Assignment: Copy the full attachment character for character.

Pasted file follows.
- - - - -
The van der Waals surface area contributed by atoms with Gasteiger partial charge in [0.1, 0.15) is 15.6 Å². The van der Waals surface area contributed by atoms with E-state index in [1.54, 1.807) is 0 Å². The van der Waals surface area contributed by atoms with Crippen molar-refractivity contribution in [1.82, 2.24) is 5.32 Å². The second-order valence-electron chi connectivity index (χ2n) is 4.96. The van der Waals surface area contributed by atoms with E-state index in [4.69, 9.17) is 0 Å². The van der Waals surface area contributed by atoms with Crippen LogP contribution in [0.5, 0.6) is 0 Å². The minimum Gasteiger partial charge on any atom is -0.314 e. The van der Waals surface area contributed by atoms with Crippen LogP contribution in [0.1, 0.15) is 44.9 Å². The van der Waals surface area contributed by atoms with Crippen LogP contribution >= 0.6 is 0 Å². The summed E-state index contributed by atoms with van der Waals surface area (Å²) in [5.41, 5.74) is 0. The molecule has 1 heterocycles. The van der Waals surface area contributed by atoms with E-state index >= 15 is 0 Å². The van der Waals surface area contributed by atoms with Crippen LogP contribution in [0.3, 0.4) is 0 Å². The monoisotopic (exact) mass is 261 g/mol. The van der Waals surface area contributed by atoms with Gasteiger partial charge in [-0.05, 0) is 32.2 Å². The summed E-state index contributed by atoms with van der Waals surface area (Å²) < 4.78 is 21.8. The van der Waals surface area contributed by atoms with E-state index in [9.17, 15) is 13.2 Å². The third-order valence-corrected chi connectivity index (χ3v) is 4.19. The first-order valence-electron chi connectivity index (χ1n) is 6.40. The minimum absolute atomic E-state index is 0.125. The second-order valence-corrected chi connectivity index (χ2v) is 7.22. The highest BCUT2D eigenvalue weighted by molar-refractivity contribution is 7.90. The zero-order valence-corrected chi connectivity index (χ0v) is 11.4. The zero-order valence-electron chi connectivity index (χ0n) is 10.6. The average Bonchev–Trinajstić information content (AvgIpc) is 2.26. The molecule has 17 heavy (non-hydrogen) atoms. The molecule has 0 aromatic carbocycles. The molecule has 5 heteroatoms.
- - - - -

The van der Waals surface area contributed by atoms with Gasteiger partial charge in [0.1, 0.15) is 15.6 Å². The van der Waals surface area contributed by atoms with E-state index in [1.54, 1.807) is 0 Å². The van der Waals surface area contributed by atoms with Crippen molar-refractivity contribution in [1.82, 2.24) is 5.32 Å². The second-order valence-electron chi connectivity index (χ2n) is 4.96. The van der Waals surface area contributed by atoms with E-state index in [4.69, 9.17) is 0 Å². The van der Waals surface area contributed by atoms with Crippen LogP contribution in [0.5, 0.6) is 0 Å². The minimum Gasteiger partial charge on any atom is -0.314 e. The van der Waals surface area contributed by atoms with Crippen LogP contribution in [0.1, 0.15) is 44.9 Å². The van der Waals surface area contributed by atoms with Crippen LogP contribution >= 0.6 is 0 Å². The summed E-state index contributed by atoms with van der Waals surface area (Å²) in [5.41, 5.74) is 0. The molecule has 1 heterocycles. The van der Waals surface area contributed by atoms with E-state index >= 15 is 0 Å². The van der Waals surface area contributed by atoms with Crippen LogP contribution in [0.3, 0.4) is 0 Å². The monoisotopic (exact) mass is 261 g/mol. The van der Waals surface area contributed by atoms with Gasteiger partial charge in [-0.05, 0) is 32.2 Å². The summed E-state index contributed by atoms with van der Waals surface area (Å²) < 4.78 is 21.8. The van der Waals surface area contributed by atoms with E-state index in [9.17, 15) is 13.2 Å². The third-order valence-corrected chi connectivity index (χ3v) is 4.19. The first-order valence-electron chi connectivity index (χ1n) is 6.40. The minimum absolute atomic E-state index is 0.125. The second-order valence-corrected chi connectivity index (χ2v) is 7.22. The highest BCUT2D eigenvalue weighted by molar-refractivity contribution is 7.90. The zero-order valence-corrected chi connectivity index (χ0v) is 11.4. The zero-order valence-electron chi connectivity index (χ0n) is 10.6. The average Bonchev–Trinajstić information content (AvgIpc) is 2.26. The molecule has 17 heavy (non-hydrogen) atoms. The molecule has 0 aromatic carbocycles. The molecule has 5 heteroatoms.